Did anybody think about using mesh networks for communication with the Librem5?
The easier path would be to use an existing product such as the https://gotennamesh.com/products/mesh
Or one of the systems that are in development or have slightly different use cases:
However, instead of working on the baseband card, I think a WiFo/LoRa combo card (I don’t need BT, so I’d be fine replacing the BT with LoRa) so you could connect to both a traditional wifi network and a LoRa network (mesh or DIY) would be a super cool. I don’t know if such a card exists, but I’d buy it if it does.
Maybe people whose use case is “convergence” do want BT. How about a WiFo/BT/LoRa combo card? It’s not as if 300 bits/second is going to require a lot of processing on the card.
It wasn’t all that many years ago that I could test a 56 kbit/s modem - and even that was near unusable on “modern” web sites. So I think we can guess that LoRa won’t be any good for web. Maybe it is OK for basic chat (textual communication).
As Librem 5 Wi-Fi card is compliant to M.2 2230 dual module E-Key standard (@amosbatto, it looks alike to me) and might easily be that it carries 75 pins (needs to be confirmed by you @richi or otherwise), than someone interested can try to replace it and play with the Advantech WISE-1510WMB-SDA1N because it has 75 pins, if software ready/compatible of course. WISE-1510 FCC certification link is here and LoRa Test Report (EU version) here. Another option in order to preserve Wi-Fi card would have a need to involve Purism team to implement the same or some other LGA module like muRata CMWX1ZZABZ directly on PCB (external host), having FCC certification and Conformance to the LoRaWAN® Specification V1.0.2. Thanks for this thread, all new to me, but still some kind of relaxing topic on Low-Power Wide-Area Network (LPWAN) Applications involving spectra of 863-870MHz for Europe, 920-928MHz for Japan and 902-928MHz for North America!
For security reasons, the Librem 5 is probably not going to use the PCIe lane pins (or the SATA pins) on the M.2 interface though - so if the card is using those pins, it probably won’t work.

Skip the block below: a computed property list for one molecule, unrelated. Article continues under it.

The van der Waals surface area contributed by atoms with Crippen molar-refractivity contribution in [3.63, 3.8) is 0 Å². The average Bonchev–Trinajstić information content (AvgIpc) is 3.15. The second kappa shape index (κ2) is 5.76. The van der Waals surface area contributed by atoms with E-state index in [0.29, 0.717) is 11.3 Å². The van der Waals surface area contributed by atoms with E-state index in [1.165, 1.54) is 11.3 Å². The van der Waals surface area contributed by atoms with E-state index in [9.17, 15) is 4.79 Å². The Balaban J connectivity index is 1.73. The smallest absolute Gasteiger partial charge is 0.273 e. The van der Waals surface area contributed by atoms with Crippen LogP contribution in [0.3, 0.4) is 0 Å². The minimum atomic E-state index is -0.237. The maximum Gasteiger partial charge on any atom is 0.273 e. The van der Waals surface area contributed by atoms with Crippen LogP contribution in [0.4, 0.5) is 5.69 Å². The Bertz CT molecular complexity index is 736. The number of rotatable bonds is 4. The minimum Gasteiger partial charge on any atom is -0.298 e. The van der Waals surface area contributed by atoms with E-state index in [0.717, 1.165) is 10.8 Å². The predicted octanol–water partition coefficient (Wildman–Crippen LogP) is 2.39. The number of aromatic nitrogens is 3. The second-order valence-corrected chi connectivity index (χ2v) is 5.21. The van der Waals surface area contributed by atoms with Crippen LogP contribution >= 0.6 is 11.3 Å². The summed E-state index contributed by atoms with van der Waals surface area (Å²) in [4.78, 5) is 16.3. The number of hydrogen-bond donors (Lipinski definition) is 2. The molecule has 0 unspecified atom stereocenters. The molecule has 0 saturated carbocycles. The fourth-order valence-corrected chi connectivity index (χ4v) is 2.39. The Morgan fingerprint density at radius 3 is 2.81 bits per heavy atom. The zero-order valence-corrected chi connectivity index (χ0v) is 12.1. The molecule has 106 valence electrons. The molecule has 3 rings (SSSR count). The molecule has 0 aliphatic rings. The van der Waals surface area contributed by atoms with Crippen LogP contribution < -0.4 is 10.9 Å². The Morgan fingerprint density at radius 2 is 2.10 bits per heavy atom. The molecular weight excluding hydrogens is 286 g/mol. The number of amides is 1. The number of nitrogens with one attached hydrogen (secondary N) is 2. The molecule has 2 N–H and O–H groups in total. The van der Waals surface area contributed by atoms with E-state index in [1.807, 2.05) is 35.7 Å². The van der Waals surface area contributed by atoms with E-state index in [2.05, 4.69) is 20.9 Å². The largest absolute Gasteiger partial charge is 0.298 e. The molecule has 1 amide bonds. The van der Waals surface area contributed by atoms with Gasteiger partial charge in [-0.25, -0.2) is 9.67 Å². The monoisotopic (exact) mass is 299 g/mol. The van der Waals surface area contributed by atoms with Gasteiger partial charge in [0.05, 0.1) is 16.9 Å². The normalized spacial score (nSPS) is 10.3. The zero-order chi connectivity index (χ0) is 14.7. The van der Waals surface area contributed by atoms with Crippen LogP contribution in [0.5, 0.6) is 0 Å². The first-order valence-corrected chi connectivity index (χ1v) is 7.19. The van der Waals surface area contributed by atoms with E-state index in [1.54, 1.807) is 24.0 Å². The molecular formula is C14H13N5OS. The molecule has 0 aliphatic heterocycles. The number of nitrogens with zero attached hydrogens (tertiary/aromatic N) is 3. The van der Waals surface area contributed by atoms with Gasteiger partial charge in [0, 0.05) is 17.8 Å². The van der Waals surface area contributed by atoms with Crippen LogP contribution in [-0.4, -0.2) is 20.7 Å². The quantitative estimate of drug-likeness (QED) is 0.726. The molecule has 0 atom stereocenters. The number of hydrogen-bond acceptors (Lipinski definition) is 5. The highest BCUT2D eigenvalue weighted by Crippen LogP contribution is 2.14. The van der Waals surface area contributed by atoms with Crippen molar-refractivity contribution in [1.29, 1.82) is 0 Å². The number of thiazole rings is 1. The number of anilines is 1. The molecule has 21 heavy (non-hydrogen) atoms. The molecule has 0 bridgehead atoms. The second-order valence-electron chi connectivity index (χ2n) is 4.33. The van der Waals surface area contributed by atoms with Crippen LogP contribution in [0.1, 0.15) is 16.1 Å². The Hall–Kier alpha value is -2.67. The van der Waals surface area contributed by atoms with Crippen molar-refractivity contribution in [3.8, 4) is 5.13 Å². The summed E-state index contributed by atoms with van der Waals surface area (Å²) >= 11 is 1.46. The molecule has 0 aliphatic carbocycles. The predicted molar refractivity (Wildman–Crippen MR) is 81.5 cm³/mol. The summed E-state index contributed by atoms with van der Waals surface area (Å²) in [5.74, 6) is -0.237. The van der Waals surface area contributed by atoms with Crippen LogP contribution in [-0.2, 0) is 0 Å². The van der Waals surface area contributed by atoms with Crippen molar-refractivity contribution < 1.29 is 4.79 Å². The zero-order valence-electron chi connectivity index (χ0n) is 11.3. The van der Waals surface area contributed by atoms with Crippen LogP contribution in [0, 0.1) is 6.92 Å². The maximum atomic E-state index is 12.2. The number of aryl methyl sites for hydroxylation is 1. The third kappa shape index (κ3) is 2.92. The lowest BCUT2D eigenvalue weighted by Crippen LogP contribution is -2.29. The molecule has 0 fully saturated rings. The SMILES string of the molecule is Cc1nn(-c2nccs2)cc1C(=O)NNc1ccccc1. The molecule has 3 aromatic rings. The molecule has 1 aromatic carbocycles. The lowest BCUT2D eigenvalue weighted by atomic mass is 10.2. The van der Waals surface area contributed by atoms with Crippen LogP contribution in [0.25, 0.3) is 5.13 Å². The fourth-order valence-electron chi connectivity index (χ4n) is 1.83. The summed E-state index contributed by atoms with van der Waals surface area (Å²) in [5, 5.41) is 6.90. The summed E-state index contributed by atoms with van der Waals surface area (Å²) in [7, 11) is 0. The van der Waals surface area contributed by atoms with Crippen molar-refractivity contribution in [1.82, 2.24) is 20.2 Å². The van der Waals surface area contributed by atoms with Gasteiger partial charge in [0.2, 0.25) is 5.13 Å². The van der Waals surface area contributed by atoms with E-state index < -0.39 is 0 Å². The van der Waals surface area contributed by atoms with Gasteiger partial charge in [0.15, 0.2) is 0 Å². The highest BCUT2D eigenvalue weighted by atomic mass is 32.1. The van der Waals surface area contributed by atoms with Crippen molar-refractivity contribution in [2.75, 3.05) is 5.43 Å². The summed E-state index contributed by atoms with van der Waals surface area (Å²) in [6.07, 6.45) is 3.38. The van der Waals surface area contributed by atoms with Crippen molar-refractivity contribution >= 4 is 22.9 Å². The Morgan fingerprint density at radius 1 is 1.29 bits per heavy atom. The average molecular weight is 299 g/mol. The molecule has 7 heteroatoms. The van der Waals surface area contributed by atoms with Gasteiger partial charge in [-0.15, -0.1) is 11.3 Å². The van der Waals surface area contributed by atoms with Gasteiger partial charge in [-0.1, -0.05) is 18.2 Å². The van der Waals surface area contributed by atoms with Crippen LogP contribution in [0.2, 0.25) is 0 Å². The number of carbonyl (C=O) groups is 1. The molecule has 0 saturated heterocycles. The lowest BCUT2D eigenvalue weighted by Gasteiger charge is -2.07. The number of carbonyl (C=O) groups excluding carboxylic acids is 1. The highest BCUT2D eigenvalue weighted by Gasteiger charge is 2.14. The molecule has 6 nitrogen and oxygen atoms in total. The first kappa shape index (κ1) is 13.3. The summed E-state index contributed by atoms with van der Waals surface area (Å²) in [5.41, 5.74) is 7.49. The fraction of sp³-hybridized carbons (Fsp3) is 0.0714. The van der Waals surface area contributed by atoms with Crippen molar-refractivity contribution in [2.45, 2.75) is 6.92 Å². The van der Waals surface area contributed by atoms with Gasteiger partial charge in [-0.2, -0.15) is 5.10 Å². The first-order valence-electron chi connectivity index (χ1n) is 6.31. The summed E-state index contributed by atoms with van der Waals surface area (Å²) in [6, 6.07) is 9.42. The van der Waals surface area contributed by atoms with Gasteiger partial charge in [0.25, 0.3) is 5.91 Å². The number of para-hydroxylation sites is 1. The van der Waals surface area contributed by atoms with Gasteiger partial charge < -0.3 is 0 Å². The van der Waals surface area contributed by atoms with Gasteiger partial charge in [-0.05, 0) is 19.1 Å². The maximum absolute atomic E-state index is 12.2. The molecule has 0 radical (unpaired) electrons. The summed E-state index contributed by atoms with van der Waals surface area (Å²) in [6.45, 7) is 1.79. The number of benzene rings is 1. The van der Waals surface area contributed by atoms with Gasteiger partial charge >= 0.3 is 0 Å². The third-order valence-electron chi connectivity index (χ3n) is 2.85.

At a quick look, the card does not appear to use those pins, but it does use a bunch of other pins and I have no idea whether those pins are essential to the card and/or connected anywhere on the phone side.
Luxury! In my day we connected via 14.4 to compuserve and BBS’ …and that’s the way we liked it!! Sorry, gonna be an old here and say that most UX is just annoying waste of time to me. Perhaps ‘new’ sub-markets (/ view in options) should be forged too.
…I think I legally somehow have to follow that with “get off my lawn”…so there you go
We had to drive to the store to get our software on an audio-cassette tape and then plug that cassette player into our computer waiting for half an hour for it to load, then enjoy our sprite driven games on a 640 by 480 used forty-pound glass-tube Color TV set.
LoRaWAN features a raw maximum data rate of 27 kbps (50 kbps when using FSK instead of LoRa), and claims that a single gateway can collect data from thousands of nodes deployed kilometers away. Also, one of the main advantages is that such networks are low power optimized (pages 5 and 18):
The LoRa band in the US is at 902 MHz to 928 MHz. All US amateur radio licensees have user privileges accross exactly this same band. In fact, the amateur radio users were there long before LoRa came along. But this band was never popular and went largely unused until LoRa came along and started producing chips for the commercial use of LoRa, which the amateur radio community soon put to use also. I read one article where an amateur radio operator used LoRa technology and a 25 watt rf amplifier to communicate over 200 miles, legally (as an amateur radio operator). Typically the Amateur Radio Relay League goes on the warpath, any time commercial interests threaten the use of the amateur radio bands by amateur radio operators. From what I can tell, they have remained either silent or maybe even favorable to LoRa radio systems on 902 MHz to 928 MHz. If commercial use of a band becomes too prevalent and amateur use too disruptive to the commercial use, the FCC can simply remove that band from legal use by amateurs. Much of the development of LoRa by amateur radio hobbyists has been done by the Tucson Amateur Packet Radio (TAPR) group. A Librem 5 m.2 modem for LoRa use would probably be put to use quickly by the amateur radio community. Someone should contact the TAPR group if the L5 could feasibly host a LoRa modem. The firmware and linux software for full LoRa L5 to L5 communications and maybe even a few repeaters would probably materialize soon after those who are already running experiments there start ordering and getting their Librem 5 phones. It’s been maybe ten years since I’ve ordered anything from TAPR. But they used to be a very active group with several projects all going on at the same time. Typically the group would settle on a schematic and pool their money. Then PCBs would be fabricated and electronic components ordered in volume so that everyone who took part would get a kit. Then everyone would assemble their own kit and work together (mostly online) to write the needed firmware and software. Everything related to the projects get published online.
As said, all new to me, but skipping through this presentation I “went to visit” Tucson, AZ, USA “over” LoRa APRS Gateway.
And, with all respect toward author (and hopefully without spamming), here is link to some practical (and funny) usages (based on open source platforms and applications) based on one LoRa Gateway (with links to LoRa32u4 II SX1276 LoRa Module or Adafruit Feather 32u4 RFM95 LoRa RadioFruit). Another link to ESP32 with LoRa using Arduino IDE (with example of measuring soil moisture and temperature) is here.